Maryland's waterways contain many exotic species of fish and other water life. The streams' biodiversity includes fish, birds, salamanders, mussels, ten turtle species, and over 100 species of fish. Plants and vegetation surrounding the aquatic habitats provide nutrients, shelter for animals, temperature regulation, and erosion abatement. DNR has established groups to survey all streams and wildlife. One of these groups is the Monitoring and Non-Tidal Assessment (MANTA), and another is the state's portion of the National Rivers and Streams Assessment—managed nationally by the U.S. Environmental Protection Agency. Both help to keep aquatic areas clean and safe. DNR recognizes commercial and non-commercial fishing; and reports the breeds and sizes of fish caught on their website.[3]

DNR also works with the Maryland Coastal Bays Program, an intergovernmental partnership which implements coastal restoration projects and grants, and provides conservation management planning support.[5]

Boating[edit]

The DNR offers many boating services to people of all ages and types of boaters including paddle, sailing, and power boats. Boating programs are financed completely through the DNR Waterway Improvement Fund, and have developed over 300 public boating areas throughout Maryland. The revenue that is acquired from this fund comes from a five percent vessel tax that is paid when any water-going vessel is licensed in the state of Maryland.[3]

Natural Resources Police[edit]

The Natural Resources Police is the law enforcement arm of the Maryland Department of Natural Resources. Police Officers patrol department-managed lands and enforce conservation and boating laws as well as Maryland's Criminal Law and Transportation Articles. Additional services include homeland security, search and rescue, emergency medical services, and educational programs.[3]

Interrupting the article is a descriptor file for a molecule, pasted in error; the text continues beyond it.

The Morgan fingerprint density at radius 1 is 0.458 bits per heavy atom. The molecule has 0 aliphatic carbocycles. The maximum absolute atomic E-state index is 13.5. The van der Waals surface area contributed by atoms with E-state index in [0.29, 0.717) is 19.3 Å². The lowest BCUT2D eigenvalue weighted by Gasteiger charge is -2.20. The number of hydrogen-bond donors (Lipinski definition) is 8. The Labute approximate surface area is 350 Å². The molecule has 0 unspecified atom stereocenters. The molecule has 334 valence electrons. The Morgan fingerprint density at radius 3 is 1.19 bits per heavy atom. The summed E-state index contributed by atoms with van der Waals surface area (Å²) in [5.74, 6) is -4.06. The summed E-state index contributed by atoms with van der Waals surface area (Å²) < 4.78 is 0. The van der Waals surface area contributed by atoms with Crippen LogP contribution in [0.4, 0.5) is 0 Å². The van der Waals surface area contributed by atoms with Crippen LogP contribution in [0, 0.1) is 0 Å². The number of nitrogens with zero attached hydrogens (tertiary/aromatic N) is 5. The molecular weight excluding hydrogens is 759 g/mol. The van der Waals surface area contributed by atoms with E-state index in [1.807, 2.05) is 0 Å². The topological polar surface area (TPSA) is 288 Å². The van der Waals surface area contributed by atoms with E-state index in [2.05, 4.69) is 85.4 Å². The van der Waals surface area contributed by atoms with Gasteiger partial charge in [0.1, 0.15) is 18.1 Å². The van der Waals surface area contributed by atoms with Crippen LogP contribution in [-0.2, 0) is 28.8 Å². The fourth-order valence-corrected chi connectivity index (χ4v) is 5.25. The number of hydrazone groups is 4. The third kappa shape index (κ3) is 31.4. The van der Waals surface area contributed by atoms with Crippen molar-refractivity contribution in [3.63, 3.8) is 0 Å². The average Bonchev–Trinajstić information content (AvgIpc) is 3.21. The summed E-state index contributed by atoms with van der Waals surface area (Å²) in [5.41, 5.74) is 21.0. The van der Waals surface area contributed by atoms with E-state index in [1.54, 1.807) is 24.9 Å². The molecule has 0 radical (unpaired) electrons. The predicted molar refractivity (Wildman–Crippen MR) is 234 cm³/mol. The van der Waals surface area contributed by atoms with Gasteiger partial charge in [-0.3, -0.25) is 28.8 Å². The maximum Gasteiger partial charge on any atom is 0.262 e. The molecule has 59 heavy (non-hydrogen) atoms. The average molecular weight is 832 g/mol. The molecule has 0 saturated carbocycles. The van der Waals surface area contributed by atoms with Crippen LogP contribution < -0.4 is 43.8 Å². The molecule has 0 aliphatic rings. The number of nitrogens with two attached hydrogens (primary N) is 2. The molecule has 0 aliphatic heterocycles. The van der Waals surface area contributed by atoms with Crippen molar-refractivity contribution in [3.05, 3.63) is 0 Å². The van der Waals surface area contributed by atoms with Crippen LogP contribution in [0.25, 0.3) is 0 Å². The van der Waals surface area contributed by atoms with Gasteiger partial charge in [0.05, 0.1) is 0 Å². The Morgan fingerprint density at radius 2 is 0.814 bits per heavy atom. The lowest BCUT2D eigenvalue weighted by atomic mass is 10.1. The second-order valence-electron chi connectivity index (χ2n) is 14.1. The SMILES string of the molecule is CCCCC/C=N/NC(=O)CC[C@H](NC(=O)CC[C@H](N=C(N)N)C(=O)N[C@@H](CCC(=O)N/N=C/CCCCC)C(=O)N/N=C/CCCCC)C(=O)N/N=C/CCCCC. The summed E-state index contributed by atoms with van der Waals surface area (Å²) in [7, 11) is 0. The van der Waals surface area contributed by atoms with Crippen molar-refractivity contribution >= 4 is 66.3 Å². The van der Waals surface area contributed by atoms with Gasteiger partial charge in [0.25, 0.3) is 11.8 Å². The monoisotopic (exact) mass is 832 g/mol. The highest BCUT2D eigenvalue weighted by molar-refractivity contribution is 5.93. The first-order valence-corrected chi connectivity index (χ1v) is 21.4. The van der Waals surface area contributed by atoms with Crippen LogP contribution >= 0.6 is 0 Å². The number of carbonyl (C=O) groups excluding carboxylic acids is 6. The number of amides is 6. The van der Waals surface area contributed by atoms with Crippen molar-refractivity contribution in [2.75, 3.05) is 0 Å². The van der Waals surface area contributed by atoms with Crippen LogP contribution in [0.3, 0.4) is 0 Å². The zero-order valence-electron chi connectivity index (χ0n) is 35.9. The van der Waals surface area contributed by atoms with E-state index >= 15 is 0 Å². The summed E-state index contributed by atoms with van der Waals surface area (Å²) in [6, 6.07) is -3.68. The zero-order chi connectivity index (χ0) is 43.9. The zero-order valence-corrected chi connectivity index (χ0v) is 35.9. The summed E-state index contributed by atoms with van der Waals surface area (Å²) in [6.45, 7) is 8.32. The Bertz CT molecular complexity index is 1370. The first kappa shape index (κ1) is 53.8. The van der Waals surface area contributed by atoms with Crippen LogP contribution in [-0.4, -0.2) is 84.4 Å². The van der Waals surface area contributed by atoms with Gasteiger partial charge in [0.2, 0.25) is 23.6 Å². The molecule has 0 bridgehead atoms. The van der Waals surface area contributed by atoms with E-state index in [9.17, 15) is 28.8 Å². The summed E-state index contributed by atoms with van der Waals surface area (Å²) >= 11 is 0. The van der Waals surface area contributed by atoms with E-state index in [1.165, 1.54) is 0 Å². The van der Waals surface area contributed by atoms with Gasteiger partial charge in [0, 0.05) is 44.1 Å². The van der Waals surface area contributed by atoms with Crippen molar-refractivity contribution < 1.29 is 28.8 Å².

See also[edit]

References[edit]

  1. ^ Annual Report 2007-2008; MdDNR; PDF download; (2007); Archived 2011-06-16 at the Wayback Machine Document no. DNR01-1242007-184; pp. 5-6
  2. ^ "MDE Organizational Guide" (PDF). Baltimore, MD: Maryland Department of the Environment. 2019.
  3. ^ a b c d e f g Natural Resources Police; Maryland Government WebPage; 2014; DNR online; accessed June 2022
  4. ^ a b c DNR Organizational Chart : 7/1/2014; Maryland Government WebPage; DNR online; accessed June 2022
  5. ^ Maryland Coastal Bays Report Card 2019-2020 (PDF) (Report). Berlin, MD: Maryland Coastal Bays Program. October 2021.

External links[edit]